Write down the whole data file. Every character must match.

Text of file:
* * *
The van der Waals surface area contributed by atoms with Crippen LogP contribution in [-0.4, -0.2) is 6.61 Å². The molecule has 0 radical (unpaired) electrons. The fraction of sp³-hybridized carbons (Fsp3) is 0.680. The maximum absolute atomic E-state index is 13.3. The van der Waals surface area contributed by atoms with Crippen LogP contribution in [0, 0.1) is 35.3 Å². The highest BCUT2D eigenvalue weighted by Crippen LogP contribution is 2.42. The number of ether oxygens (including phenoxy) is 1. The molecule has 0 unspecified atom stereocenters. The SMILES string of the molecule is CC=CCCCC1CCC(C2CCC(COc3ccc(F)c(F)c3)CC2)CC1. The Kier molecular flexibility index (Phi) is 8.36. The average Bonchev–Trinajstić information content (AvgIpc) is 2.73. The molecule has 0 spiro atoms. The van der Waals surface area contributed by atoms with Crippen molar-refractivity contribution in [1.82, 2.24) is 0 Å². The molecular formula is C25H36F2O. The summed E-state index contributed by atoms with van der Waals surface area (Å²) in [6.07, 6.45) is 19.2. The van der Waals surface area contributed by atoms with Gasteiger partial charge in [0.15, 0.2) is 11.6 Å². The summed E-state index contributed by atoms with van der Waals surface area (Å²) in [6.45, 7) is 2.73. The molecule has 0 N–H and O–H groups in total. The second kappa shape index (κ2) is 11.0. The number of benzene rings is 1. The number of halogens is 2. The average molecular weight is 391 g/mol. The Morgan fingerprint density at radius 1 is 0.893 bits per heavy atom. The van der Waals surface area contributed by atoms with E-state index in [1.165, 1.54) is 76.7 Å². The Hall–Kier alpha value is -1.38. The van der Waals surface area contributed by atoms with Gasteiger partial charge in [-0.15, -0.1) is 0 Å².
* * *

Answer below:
The van der Waals surface area contributed by atoms with Crippen LogP contribution in [-0.4, -0.2) is 6.61 Å². The molecule has 0 radical (unpaired) electrons. The fraction of sp³-hybridized carbons (Fsp3) is 0.680. The maximum absolute atomic E-state index is 13.3. The van der Waals surface area contributed by atoms with Crippen LogP contribution in [0, 0.1) is 35.3 Å². The highest BCUT2D eigenvalue weighted by Crippen LogP contribution is 2.42. The number of ether oxygens (including phenoxy) is 1. The molecule has 0 unspecified atom stereocenters. The SMILES string of the molecule is CC=CCCCC1CCC(C2CCC(COc3ccc(F)c(F)c3)CC2)CC1. The Kier molecular flexibility index (Phi) is 8.36. The average Bonchev–Trinajstić information content (AvgIpc) is 2.73. The molecule has 0 spiro atoms. The van der Waals surface area contributed by atoms with Crippen molar-refractivity contribution in [1.82, 2.24) is 0 Å². The molecular formula is C25H36F2O. The summed E-state index contributed by atoms with van der Waals surface area (Å²) in [6.07, 6.45) is 19.2. The van der Waals surface area contributed by atoms with Gasteiger partial charge in [0.15, 0.2) is 11.6 Å². The summed E-state index contributed by atoms with van der Waals surface area (Å²) in [6.45, 7) is 2.73. The molecule has 0 N–H and O–H groups in total. The second kappa shape index (κ2) is 11.0. The number of benzene rings is 1. The number of halogens is 2. The average molecular weight is 391 g/mol. The Morgan fingerprint density at radius 1 is 0.893 bits per heavy atom. The van der Waals surface area contributed by atoms with E-state index in [1.165, 1.54) is 76.7 Å². The Hall–Kier alpha value is -1.38. The van der Waals surface area contributed by atoms with Gasteiger partial charge in [-0.15, -0.1) is 0 Å².